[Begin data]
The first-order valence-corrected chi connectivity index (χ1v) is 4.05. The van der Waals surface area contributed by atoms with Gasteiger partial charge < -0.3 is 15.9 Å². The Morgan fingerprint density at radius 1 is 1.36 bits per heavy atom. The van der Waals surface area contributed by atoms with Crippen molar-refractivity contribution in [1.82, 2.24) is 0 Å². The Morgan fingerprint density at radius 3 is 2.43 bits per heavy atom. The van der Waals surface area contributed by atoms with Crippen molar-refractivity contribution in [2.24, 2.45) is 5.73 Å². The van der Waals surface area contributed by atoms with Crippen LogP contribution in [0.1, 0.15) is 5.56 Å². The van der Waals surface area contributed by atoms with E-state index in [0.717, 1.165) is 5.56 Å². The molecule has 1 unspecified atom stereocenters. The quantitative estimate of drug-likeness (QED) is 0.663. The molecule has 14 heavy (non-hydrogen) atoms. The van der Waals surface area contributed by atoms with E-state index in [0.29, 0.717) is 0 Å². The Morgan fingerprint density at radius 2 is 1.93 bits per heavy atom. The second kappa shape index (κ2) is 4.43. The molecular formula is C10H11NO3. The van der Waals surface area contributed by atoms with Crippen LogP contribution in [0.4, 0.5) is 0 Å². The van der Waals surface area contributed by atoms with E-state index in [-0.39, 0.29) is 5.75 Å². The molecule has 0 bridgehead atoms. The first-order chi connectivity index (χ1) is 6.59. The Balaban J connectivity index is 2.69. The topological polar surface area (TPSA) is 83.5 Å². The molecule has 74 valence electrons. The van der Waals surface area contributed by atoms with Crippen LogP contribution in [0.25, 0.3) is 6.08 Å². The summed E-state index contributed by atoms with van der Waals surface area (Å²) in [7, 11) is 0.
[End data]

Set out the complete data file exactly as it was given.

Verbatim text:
The first-order valence-corrected chi connectivity index (χ1v) is 4.05. The van der Waals surface area contributed by atoms with Gasteiger partial charge < -0.3 is 15.9 Å². The Morgan fingerprint density at radius 1 is 1.36 bits per heavy atom. The van der Waals surface area contributed by atoms with Crippen molar-refractivity contribution in [1.82, 2.24) is 0 Å². The Morgan fingerprint density at radius 3 is 2.43 bits per heavy atom. The van der Waals surface area contributed by atoms with Crippen molar-refractivity contribution in [2.24, 2.45) is 5.73 Å². The van der Waals surface area contributed by atoms with Crippen LogP contribution in [0.1, 0.15) is 5.56 Å². The van der Waals surface area contributed by atoms with E-state index in [0.717, 1.165) is 5.56 Å². The molecule has 1 unspecified atom stereocenters. The quantitative estimate of drug-likeness (QED) is 0.663. The molecule has 14 heavy (non-hydrogen) atoms. The van der Waals surface area contributed by atoms with E-state index in [0.29, 0.717) is 0 Å². The Morgan fingerprint density at radius 2 is 1.93 bits per heavy atom. The second kappa shape index (κ2) is 4.43. The molecular formula is C10H11NO3. The van der Waals surface area contributed by atoms with Crippen LogP contribution in [0.4, 0.5) is 0 Å². The van der Waals surface area contributed by atoms with E-state index in [-0.39, 0.29) is 5.75 Å². The molecule has 0 bridgehead atoms. The first-order chi connectivity index (χ1) is 6.59. The Balaban J connectivity index is 2.69. The topological polar surface area (TPSA) is 83.5 Å². The molecule has 74 valence electrons. The van der Waals surface area contributed by atoms with Crippen LogP contribution in [0.25, 0.3) is 6.08 Å². The summed E-state index contributed by atoms with van der Waals surface area (Å²) in [7, 11) is 0.